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How to Manage Out of State Employees

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By Andrew Lu on September 11, 2012 9:44 AM

A great thing about technology is that it allows even the smallest companies to have a national presence. However, you should be prepared for dealing with some of the unique challenges of managing out-of-state employees.

When you first started your company, you and your small group of employees may have developed a tight team atmosphere. It can be hard to replicate this same team feeling with employees you rarely ever see.

Still, if you are prepared for managing out-of-state employees, you can run a successful business with employees working remotely without missing a beat. Here are five tips that can help you, as compiled by CBS:

  1. Hire the Right People. As you may know, all employees are not created equal. Some employees thrive on being part of an intimate team with constant feedback, while others work better independently. Given the realities of remote employees, you will probably want to hire an employee with a strong independent streak, as you probably will not be available every time the employee has a question or needs affirmation.
  2. Don't Overuse Technology. You may be tempted to buy all the latest technological gadgets to manage your out-of-state employees. But before you invest in technology, make sure you need it. Too many companies have wasted money on technology they never use, or worse, forced the use of incompatible and unnecessary technology simply because they had it.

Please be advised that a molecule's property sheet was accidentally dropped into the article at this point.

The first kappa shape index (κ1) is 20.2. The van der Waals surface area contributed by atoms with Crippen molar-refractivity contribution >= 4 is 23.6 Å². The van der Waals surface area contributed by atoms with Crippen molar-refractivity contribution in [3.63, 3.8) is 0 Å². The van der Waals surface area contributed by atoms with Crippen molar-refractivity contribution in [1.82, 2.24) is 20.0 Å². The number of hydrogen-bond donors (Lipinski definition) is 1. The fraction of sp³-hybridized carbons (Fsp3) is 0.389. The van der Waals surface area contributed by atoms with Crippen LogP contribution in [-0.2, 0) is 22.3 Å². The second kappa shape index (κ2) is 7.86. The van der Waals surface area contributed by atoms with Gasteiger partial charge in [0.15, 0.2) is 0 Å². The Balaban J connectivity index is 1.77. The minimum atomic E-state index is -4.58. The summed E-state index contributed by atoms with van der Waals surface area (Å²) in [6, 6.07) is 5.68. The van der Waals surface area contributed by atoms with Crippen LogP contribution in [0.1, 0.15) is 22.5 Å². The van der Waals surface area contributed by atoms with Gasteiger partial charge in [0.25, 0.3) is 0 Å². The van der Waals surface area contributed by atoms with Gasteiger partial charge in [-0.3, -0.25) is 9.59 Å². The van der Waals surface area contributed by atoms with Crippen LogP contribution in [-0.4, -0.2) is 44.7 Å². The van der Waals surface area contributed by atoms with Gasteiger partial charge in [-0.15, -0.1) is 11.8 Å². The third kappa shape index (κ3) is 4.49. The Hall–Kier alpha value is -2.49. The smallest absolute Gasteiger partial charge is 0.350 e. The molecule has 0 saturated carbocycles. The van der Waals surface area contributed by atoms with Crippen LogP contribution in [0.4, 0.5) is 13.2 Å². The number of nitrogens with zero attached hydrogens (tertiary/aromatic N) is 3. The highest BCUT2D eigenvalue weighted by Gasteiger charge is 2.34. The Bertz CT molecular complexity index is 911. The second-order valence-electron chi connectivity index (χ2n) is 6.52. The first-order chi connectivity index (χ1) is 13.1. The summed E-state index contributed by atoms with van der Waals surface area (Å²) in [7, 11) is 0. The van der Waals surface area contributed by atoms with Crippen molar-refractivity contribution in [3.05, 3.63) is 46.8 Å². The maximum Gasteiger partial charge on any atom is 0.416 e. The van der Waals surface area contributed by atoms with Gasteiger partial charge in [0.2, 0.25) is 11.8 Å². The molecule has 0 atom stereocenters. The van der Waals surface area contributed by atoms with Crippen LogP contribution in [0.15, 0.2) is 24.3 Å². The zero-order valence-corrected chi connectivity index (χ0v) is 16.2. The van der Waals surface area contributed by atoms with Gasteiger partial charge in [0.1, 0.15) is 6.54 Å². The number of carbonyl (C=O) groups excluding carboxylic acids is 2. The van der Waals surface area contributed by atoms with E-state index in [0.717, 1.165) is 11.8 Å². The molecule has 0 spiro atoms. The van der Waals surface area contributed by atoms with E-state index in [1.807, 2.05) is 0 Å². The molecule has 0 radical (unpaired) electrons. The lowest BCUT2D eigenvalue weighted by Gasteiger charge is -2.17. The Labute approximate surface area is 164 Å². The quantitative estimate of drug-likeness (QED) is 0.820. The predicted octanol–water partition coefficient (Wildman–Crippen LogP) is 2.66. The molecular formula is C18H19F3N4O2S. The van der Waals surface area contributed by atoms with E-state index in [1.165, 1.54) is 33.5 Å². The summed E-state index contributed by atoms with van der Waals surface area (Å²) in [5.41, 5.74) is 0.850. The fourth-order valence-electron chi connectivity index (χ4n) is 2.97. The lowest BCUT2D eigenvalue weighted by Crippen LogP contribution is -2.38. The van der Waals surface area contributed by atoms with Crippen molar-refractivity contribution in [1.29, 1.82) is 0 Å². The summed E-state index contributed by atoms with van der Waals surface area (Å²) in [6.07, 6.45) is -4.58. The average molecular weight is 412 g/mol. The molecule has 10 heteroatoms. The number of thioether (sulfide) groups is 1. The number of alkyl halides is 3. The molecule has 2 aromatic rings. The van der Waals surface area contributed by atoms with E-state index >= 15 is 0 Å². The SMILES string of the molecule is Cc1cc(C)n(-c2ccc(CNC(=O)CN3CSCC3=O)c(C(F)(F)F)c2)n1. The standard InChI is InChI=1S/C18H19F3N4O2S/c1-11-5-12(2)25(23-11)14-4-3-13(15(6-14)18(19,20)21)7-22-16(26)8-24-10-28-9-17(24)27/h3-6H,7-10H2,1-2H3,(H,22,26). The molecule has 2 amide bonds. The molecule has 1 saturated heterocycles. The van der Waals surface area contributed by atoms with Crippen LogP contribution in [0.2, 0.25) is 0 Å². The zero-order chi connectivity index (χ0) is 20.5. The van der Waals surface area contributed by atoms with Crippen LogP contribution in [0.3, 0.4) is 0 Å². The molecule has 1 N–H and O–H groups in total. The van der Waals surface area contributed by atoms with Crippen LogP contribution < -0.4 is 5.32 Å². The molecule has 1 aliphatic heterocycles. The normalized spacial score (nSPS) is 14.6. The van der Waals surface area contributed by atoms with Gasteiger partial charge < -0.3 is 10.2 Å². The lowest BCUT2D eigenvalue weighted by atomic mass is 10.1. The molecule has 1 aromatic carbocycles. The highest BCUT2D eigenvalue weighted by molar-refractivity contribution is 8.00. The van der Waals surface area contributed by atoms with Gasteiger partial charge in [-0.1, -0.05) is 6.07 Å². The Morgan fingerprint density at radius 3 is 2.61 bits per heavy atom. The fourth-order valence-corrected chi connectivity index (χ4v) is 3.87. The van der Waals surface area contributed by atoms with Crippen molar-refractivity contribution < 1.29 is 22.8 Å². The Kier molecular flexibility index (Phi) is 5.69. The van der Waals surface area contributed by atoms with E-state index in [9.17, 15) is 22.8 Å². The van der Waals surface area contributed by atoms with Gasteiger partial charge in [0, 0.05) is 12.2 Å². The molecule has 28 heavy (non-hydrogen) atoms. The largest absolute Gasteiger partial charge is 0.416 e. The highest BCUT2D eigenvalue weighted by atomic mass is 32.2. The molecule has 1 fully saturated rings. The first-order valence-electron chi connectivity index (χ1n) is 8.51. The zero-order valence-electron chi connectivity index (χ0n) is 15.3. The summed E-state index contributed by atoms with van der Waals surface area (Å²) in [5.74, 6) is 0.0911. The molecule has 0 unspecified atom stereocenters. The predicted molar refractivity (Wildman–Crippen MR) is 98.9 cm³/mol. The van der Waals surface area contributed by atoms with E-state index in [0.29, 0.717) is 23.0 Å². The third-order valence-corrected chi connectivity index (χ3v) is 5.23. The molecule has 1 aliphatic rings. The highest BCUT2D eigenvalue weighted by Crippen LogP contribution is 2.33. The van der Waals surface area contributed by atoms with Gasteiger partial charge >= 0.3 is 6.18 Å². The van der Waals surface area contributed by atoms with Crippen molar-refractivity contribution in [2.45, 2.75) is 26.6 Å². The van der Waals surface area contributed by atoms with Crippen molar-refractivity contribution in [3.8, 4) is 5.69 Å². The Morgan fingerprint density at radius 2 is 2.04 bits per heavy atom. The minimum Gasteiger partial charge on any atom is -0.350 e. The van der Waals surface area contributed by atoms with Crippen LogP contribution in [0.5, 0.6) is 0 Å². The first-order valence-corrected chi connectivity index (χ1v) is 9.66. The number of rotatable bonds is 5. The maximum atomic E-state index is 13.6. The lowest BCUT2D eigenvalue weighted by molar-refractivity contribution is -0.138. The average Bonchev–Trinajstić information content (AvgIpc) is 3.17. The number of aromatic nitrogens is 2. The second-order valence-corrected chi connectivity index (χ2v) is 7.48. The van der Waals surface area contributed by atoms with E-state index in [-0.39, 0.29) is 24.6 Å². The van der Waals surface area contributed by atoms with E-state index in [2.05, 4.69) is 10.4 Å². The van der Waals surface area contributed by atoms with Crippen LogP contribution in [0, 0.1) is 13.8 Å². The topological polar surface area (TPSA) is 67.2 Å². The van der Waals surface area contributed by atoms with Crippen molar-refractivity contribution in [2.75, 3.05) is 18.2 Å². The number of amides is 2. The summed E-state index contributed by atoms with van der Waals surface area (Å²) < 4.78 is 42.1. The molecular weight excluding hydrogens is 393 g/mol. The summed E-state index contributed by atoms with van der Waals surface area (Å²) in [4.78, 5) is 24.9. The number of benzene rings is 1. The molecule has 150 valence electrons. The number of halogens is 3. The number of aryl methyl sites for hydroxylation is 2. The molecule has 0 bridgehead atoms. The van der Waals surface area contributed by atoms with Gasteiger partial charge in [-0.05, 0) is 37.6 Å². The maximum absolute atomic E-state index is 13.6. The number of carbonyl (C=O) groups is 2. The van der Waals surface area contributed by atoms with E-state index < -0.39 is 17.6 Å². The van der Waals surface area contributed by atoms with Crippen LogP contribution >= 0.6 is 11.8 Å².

3. Communicate Directly. Many things can get lost in electronic communication. Subtleties like sarcasm and even straightforward humor can be misinterpreted without body language. As a result, your "funny" emails may be creating a paper trail for potential harassment claims.
  4. Be Flexible. If your personal style is to be on top of everything and everyone, you may want to think twice about hiring out-of-state employees. It's impossible to see everything they are doing, and to try to do so will only drive you crazy. If you hire the right people, you will trust them to the work.
  5. Learn the Relevant Laws. If you open a storefront in California, and you are located in Florida, you'll probably want to talk to a local California employment lawyer to learn the laws in that state. You may be surprised to learn some of the wage and hour laws applicable in other states.

Managing out-of-state employees can be a challenge, but if you build the right team, you can successfully manage a national business with only a few employees and an Internet connection.

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